In addition to using compostable material, magazines are also swapping their polybags for paper wrappers. In May, Immediate Media’s BBC Countryfile and BBC Wildlife magazines partnered with Ecotricity and switched to a sustainable paper wrap. In late July, Hearst UK pledged to replace its plastic polybags with sustainably-sourced paper wraps on all of its print magazines by January 2020.
As well, TI Media’s Country Life is delivering all of its UK-based subscriber editions in sustainably-sourced paper wrap, as of 24 July, in partnership with printer Walstead UK. “More so than ever before, our readers are becoming advocates for our environment and that ethos should come through in everything we do. They are making changes to address their environmental impact and now they can rest assured that their subscription to Country Life is that bit kinder to the planet, too,” said Mark Hedges, Country Life editor, in a release.
In Canada, Uppercase magazine publisher Janine Vangool is switching her polybags for kraft mailers. Uppercase, which uses 100 per cent post-consumer recycled paper on the interior pages, is a print quarterly for the creative and curious with content inspired by design, illustration, typography, craft and creative living.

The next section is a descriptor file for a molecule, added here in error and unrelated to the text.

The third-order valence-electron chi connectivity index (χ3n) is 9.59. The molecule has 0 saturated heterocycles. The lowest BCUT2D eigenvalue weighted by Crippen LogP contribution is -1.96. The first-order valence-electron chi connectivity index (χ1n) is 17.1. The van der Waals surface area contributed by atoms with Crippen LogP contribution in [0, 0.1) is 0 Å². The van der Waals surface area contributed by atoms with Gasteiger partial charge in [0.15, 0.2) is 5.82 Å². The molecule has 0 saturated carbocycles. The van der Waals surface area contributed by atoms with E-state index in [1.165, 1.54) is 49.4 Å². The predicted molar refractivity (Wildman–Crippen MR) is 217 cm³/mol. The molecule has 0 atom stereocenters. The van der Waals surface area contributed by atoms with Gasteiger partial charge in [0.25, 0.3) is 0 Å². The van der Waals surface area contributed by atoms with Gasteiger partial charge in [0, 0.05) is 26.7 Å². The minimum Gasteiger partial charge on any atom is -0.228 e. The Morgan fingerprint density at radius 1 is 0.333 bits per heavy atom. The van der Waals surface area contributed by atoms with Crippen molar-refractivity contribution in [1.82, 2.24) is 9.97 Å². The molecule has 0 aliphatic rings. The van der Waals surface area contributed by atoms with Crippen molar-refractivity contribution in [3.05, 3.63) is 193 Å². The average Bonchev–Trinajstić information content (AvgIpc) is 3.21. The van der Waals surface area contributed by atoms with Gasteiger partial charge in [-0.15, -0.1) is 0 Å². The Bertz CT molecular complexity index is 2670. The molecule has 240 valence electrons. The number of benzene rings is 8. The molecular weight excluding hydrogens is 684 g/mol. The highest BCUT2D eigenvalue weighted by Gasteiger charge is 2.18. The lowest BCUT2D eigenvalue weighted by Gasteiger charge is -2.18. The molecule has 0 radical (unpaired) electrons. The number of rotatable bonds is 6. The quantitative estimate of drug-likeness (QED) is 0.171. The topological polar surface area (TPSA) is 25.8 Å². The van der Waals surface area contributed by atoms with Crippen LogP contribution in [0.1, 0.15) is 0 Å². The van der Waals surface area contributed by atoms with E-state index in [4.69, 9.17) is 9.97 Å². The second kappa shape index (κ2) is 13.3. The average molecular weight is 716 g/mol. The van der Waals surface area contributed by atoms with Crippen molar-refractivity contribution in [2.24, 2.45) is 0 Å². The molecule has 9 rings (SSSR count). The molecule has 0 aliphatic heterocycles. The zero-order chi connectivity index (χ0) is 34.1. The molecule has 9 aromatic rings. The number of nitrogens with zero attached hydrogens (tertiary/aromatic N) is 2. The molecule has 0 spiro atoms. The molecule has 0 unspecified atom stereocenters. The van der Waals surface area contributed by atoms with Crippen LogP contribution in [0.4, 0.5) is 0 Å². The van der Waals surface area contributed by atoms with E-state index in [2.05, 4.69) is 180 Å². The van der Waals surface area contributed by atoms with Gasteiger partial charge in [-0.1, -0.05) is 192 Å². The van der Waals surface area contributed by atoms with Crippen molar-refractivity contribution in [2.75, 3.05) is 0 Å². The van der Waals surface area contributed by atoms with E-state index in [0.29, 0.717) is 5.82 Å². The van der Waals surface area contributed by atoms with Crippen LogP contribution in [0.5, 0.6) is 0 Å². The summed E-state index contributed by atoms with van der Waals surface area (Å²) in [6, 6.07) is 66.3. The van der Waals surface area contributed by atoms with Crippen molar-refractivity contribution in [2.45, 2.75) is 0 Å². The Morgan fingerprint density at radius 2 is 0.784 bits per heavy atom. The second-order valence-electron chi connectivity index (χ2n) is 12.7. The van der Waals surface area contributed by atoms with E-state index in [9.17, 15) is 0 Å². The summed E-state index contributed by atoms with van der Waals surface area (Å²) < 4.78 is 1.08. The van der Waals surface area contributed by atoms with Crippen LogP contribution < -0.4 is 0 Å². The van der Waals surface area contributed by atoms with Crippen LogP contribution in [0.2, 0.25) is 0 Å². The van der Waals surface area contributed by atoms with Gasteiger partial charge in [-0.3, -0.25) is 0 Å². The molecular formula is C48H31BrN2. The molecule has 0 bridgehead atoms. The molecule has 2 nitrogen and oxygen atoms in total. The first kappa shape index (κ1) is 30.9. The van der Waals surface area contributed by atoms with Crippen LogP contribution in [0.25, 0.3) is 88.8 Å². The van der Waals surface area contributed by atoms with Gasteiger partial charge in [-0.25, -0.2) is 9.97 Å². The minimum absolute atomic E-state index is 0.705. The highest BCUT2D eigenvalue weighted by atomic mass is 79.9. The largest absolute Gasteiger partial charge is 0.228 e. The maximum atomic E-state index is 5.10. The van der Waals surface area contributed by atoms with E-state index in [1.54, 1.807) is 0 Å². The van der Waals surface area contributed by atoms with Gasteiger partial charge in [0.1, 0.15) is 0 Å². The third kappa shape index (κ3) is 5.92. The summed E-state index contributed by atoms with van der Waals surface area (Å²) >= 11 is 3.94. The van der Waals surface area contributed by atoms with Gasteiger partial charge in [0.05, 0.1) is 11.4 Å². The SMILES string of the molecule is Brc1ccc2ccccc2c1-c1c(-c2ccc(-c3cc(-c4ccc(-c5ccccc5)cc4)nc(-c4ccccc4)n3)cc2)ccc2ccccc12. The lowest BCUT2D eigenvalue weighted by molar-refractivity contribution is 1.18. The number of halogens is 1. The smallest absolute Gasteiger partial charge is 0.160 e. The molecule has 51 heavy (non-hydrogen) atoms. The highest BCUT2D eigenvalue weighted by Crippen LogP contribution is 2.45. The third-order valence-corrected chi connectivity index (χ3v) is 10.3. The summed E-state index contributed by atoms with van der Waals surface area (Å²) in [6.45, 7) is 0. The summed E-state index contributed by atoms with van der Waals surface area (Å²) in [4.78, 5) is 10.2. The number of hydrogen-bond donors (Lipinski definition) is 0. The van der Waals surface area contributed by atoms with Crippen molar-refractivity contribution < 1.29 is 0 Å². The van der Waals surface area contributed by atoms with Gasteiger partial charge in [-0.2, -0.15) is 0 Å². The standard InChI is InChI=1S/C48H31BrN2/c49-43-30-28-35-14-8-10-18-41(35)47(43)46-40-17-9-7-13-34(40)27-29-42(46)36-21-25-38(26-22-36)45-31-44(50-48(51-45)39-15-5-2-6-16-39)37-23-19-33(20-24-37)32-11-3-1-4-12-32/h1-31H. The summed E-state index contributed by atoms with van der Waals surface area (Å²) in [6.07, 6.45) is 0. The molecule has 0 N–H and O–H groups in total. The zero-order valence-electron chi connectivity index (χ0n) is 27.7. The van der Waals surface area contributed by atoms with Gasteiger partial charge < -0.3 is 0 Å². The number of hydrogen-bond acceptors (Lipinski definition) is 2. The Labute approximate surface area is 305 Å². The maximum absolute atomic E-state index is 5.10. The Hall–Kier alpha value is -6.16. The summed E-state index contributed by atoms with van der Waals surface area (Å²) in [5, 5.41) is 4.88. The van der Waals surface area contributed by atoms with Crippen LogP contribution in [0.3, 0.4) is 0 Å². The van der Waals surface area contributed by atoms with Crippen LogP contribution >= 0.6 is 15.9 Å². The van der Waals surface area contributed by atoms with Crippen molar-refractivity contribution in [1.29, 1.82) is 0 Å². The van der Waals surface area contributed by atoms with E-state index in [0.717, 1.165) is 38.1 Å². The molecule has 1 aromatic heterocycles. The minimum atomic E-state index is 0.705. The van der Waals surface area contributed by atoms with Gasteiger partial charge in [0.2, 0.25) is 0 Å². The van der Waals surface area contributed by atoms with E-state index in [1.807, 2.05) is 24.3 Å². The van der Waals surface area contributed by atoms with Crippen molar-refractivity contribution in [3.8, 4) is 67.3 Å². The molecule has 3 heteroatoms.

Vangool announced she was making Uppercase plastics-free in June. She sees the decision as an investment into the future. “I’ve been thinking about it for a while and doing research behind the scenes,” she explained. “Going plastic-free is just something that I feel compelled to do. I knew that when I set out to make Uppercase plastics-free that was going to cost me more, I just realised that ahead of time. So, I was prepared for how much it was going to cost me, and then I just defined an amount that I could at least cover this first round.”
The Alberta-based publisher, editor and designer researched various options, from recycled and reusable plastic bags, to biodegradable mailers made from compostable corn and wheat straw, to various kinds of kraft envelopes. “I didn’t feel comfortable with choosing any of those, because I was reading contrasting reports on their pros and cons and I just thought, I don’t want to do plastics at all, it would be great if we could be plastics-free, so I returned to the material that I know and love,” she said.
Vangool chose a kraft envelope, which was made of 100 per cent recycled material and completely recyclable and compostable. She said she would give it a try for the summer issue, see how it holds up, whether it protects the magazine, and what her readers think of it. “I’ll gather their feedback and then go from there,” she said, adding that she asked her readers to reuse the envelope.
Going plastic-free will cost Vangool roughly $4,500 more per issue because of the additional cost of labour required to insert the magazine into the new envelopes.
In addition, Vangool sent out a newsletter to her audience announcing the decision to swap polybags for a compostable alternative in June, and got lots of response back. “I think over 80 people emailed me back with support, saying, ‘I’ll pay more for a subscription,’ and telling me what they’re were doing in their own lives to be more plastics-free and environmentally conscious,” Vangool said. “It was nice to hear people saying, ‘I’m willing to spend more on this because it’s important to me.’”